Grand Duke Gediminas enjoyed hunting. As probably most of the medieval rulers. The legend says that Gediminas strolled around the woods after one successful hunt. There he discovered a breathtaking lake, and he immediately decided to build a castle in its vicinity. Such is the origin of the first castle, located in Old Trakai.
The town’s name was first mentioned in 1337 in the sources by the Teutonic Knights order. As it is well known to all, the Teutonic Knights were far from being your cheerful, next-door neighbor. Their constant raids troubled the lands of Lithuania, and Trakai was particularly exposed due to its location. The old castle was severely damaged and then burnt down. Kęstutis, whose name went down in history as one of the Grand Dukes of Lithuania, found an even better location for a second castle – a peninsula between the lakes Galvė and Luka.
Build me an island
Although the castle’s construction is believed to have been started by Kęstutis, he did not live long enough to see the building completed. This was done by his son, Witold, who chose the castle as his permanent residence. As the peninsula was not naturally detached from the mainland, some major landworks created an island, making the fortress challenging to conquer. In fact, an enemy has never set foot on its premises following a successful siege. It is also the only castle in Central and Eastern Europe situated on an island.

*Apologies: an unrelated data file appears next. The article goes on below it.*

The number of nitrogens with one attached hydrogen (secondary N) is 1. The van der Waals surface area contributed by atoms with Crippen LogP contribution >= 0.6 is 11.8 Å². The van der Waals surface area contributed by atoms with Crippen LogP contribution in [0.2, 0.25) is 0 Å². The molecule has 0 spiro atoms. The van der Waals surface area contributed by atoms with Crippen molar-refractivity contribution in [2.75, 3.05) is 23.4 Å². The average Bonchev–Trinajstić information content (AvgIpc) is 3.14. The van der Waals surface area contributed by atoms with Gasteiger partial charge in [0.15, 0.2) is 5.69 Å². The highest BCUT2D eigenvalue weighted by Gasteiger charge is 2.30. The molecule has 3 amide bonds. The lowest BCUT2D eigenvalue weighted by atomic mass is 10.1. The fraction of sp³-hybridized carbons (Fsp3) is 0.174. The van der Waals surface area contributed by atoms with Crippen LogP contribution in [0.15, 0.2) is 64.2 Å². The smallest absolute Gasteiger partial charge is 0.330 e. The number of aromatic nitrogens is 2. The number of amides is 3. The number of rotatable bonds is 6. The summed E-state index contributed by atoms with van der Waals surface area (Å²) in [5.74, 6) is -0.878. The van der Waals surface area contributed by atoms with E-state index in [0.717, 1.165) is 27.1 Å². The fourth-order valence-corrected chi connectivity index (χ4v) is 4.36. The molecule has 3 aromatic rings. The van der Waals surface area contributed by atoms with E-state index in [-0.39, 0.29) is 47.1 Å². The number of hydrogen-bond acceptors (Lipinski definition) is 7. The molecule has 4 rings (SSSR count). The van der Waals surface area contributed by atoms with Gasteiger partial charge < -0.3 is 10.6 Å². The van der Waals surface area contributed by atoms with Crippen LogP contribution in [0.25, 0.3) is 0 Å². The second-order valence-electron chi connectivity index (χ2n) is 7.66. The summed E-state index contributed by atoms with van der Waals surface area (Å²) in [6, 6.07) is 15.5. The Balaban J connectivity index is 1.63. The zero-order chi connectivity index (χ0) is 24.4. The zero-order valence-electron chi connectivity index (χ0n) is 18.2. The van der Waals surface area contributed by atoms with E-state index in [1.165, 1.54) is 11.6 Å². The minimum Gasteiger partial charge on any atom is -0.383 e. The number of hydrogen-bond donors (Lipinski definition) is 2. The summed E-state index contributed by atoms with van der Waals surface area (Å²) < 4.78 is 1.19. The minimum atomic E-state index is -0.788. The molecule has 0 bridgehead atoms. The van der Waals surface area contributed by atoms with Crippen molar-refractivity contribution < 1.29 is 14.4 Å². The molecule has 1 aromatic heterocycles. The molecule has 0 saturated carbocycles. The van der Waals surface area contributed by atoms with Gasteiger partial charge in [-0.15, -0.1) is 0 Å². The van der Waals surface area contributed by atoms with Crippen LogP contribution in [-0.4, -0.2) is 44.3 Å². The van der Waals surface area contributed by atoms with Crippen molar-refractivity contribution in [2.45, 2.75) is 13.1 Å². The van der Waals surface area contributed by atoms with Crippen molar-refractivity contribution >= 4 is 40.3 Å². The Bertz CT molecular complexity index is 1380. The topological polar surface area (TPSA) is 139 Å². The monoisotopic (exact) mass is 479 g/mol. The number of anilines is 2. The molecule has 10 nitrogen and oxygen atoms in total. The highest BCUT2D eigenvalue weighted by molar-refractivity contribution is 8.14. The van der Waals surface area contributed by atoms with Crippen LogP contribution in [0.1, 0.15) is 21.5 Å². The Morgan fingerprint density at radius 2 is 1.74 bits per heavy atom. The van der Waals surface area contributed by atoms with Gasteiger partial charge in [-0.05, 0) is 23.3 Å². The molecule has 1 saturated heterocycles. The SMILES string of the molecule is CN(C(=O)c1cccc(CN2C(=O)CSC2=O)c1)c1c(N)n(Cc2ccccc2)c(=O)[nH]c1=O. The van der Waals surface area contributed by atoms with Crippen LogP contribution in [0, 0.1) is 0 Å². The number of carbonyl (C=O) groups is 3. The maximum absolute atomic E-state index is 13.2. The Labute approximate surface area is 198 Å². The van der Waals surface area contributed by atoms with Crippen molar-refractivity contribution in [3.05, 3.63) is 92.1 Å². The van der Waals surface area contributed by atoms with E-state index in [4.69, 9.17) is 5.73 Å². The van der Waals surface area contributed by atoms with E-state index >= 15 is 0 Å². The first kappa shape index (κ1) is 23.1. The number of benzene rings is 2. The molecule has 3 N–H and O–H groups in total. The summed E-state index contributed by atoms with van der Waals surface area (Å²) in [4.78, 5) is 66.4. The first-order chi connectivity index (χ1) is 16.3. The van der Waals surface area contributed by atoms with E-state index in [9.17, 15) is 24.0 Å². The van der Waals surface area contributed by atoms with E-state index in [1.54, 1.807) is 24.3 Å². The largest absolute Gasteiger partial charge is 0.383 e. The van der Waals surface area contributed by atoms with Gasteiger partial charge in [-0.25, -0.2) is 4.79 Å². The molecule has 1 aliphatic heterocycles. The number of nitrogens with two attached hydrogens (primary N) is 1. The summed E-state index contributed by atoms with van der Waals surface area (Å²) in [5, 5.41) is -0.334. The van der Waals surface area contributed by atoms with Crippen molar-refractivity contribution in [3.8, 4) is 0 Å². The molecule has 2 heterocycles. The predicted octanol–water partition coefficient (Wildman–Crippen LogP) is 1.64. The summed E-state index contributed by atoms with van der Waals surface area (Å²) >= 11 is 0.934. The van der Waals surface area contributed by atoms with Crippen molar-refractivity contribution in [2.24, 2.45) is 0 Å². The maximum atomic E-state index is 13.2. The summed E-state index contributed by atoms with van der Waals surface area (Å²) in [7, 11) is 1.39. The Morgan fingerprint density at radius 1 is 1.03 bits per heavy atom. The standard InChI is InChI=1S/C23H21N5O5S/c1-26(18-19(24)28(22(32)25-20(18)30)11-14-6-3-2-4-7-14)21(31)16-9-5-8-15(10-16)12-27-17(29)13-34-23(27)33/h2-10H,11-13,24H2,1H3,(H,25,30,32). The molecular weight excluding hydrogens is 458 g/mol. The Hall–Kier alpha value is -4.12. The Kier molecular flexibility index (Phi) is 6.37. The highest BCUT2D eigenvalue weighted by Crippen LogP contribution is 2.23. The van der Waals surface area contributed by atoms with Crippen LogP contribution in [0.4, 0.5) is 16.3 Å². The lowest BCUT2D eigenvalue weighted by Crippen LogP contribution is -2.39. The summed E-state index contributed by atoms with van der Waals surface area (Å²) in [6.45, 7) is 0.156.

After 1410, when the joint Polish and Lithuanian forces finally beat the Teutonic Knights in the fields near Grunwald, the castle’s strategic value was slowly fading. Be it as it may, its beauty and superb location granted it constant interest on the part of the rulers. It became more of a party location where the Grand Dukes would host kings of Poland and Czechia, as well as the ambassadors of such great realms as the Byzantine Empire or the Republic of Venice. The long period of peace and greatness was suddenly and brutally interrupted when the Russian invasion of 1655 left the castle in ruins.
Trakai Castle: Rubble that united two nations
The castle lay in the rubble for some three centuries. Due to significant Polish influence post the Frist World War, its great reconstruction was initiated by Polish preservation officers.
At first, the works were meant to protect what was spared by history; however, in the 1930s, Ksawery Piwocki ( 1936-1938) and Witold Kieszkowski (1938-1939) carried out reconstruction works based on the most likely structure of the building in the 15th century.
The works were disrupted by the outbreak of the Second World War that brought about the reshaping of European borders. Trakai was under the sole care of Soviet-occupied Lithuania, so it was down to Lithuanians to continue with the restoration.
And that’s precisely what they did. The castle was finally restored to its former glory in 1987 by the joined efforts of two countries that, bound by their shared history, recognized the unique and important character of the site.
Good fortune as a courtesy of the underworld
Today, the castle area is still as picturesque as it must have been hundreds of years ago when Gediminus came here to hunt. The status of a National Park ensures no modern constructions disrupt its natural beauty. Trakai Castle, or the Island Castle as it is also known, draws thousands of tourists each year.
Those who stay here overnight hope to see the spirit of the Grand Duke, Witold, who allegedly died here in King Jogallia’s hands. He is said to sometimes stroll by one of the towers, and his sight is something everyone hopes to see, as it is said that a meeting with the Grand Duke’s ghosts brings good fortune in the coming year. This probably makes Trakai Castle one of the only haunted castles in the world where it is the living who stalk the departed.